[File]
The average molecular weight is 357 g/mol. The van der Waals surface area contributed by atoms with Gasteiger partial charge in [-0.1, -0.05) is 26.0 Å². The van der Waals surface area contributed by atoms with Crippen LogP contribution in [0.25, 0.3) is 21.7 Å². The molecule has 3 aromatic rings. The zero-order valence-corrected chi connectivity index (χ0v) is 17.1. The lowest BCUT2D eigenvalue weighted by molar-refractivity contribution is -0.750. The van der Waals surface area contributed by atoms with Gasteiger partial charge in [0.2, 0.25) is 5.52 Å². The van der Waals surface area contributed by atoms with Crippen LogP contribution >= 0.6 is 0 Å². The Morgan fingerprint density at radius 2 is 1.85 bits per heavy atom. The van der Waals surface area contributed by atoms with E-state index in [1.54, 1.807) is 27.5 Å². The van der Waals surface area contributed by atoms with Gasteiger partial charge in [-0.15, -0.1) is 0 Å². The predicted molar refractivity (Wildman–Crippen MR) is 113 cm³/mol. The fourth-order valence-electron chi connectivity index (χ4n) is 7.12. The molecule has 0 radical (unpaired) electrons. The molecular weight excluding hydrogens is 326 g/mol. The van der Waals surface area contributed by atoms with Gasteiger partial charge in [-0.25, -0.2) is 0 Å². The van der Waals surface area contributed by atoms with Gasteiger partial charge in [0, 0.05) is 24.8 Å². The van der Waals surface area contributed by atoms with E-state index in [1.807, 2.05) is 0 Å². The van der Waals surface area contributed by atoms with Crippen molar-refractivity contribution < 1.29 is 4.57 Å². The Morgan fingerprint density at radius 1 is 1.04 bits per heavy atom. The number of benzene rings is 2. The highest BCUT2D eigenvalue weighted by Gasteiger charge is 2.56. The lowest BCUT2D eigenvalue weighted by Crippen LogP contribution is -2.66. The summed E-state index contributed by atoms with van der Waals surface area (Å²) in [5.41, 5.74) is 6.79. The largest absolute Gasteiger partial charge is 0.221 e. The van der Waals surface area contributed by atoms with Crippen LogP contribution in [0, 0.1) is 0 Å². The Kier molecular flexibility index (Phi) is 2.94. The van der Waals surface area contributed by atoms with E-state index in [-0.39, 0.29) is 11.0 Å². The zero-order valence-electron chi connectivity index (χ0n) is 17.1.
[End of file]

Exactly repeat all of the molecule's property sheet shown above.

The average molecular weight is 357 g/mol. The van der Waals surface area contributed by atoms with Gasteiger partial charge in [-0.1, -0.05) is 26.0 Å². The van der Waals surface area contributed by atoms with Crippen LogP contribution in [0.25, 0.3) is 21.7 Å². The molecule has 3 aromatic rings. The zero-order valence-corrected chi connectivity index (χ0v) is 17.1. The lowest BCUT2D eigenvalue weighted by molar-refractivity contribution is -0.750. The van der Waals surface area contributed by atoms with Gasteiger partial charge in [0.2, 0.25) is 5.52 Å². The van der Waals surface area contributed by atoms with Crippen LogP contribution >= 0.6 is 0 Å². The Morgan fingerprint density at radius 2 is 1.85 bits per heavy atom. The van der Waals surface area contributed by atoms with E-state index in [1.54, 1.807) is 27.5 Å². The van der Waals surface area contributed by atoms with Gasteiger partial charge in [-0.15, -0.1) is 0 Å². The predicted molar refractivity (Wildman–Crippen MR) is 113 cm³/mol. The fourth-order valence-electron chi connectivity index (χ4n) is 7.12. The molecule has 0 radical (unpaired) electrons. The molecular weight excluding hydrogens is 326 g/mol. The van der Waals surface area contributed by atoms with Gasteiger partial charge in [-0.25, -0.2) is 0 Å². The van der Waals surface area contributed by atoms with Gasteiger partial charge in [0, 0.05) is 24.8 Å². The van der Waals surface area contributed by atoms with E-state index in [1.807, 2.05) is 0 Å². The van der Waals surface area contributed by atoms with Crippen molar-refractivity contribution < 1.29 is 4.57 Å². The Morgan fingerprint density at radius 1 is 1.04 bits per heavy atom. The number of benzene rings is 2. The highest BCUT2D eigenvalue weighted by Gasteiger charge is 2.56. The lowest BCUT2D eigenvalue weighted by Crippen LogP contribution is -2.66. The summed E-state index contributed by atoms with van der Waals surface area (Å²) in [5.41, 5.74) is 6.79. The largest absolute Gasteiger partial charge is 0.221 e. The van der Waals surface area contributed by atoms with Crippen LogP contribution in [0, 0.1) is 0 Å². The Kier molecular flexibility index (Phi) is 2.94. The van der Waals surface area contributed by atoms with E-state index in [-0.39, 0.29) is 11.0 Å². The zero-order valence-electron chi connectivity index (χ0n) is 17.1.